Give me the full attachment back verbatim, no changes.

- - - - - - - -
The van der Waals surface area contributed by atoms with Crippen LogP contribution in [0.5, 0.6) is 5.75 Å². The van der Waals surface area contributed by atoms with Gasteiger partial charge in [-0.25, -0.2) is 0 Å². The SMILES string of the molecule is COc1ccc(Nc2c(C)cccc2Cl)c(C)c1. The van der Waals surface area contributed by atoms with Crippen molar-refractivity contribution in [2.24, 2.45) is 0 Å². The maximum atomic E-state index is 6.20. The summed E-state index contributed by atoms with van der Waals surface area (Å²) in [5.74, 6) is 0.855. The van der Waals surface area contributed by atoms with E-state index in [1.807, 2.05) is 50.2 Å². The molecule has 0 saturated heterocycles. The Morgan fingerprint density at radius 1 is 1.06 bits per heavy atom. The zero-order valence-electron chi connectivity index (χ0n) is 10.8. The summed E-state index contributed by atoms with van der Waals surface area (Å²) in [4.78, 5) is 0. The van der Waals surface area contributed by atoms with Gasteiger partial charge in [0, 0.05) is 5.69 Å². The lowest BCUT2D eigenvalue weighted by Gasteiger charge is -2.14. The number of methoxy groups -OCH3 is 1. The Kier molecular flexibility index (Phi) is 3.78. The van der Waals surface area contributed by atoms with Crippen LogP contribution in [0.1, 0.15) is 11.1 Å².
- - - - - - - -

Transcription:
The van der Waals surface area contributed by atoms with Crippen LogP contribution in [0.5, 0.6) is 5.75 Å². The van der Waals surface area contributed by atoms with Gasteiger partial charge in [-0.25, -0.2) is 0 Å². The SMILES string of the molecule is COc1ccc(Nc2c(C)cccc2Cl)c(C)c1. The van der Waals surface area contributed by atoms with Crippen molar-refractivity contribution in [2.24, 2.45) is 0 Å². The maximum atomic E-state index is 6.20. The summed E-state index contributed by atoms with van der Waals surface area (Å²) in [5.74, 6) is 0.855. The van der Waals surface area contributed by atoms with E-state index in [1.807, 2.05) is 50.2 Å². The molecule has 0 saturated heterocycles. The Morgan fingerprint density at radius 1 is 1.06 bits per heavy atom. The zero-order valence-electron chi connectivity index (χ0n) is 10.8. The summed E-state index contributed by atoms with van der Waals surface area (Å²) in [4.78, 5) is 0. The van der Waals surface area contributed by atoms with Gasteiger partial charge in [0, 0.05) is 5.69 Å². The lowest BCUT2D eigenvalue weighted by Gasteiger charge is -2.14. The number of methoxy groups -OCH3 is 1. The Kier molecular flexibility index (Phi) is 3.78. The van der Waals surface area contributed by atoms with Crippen LogP contribution in [0.1, 0.15) is 11.1 Å².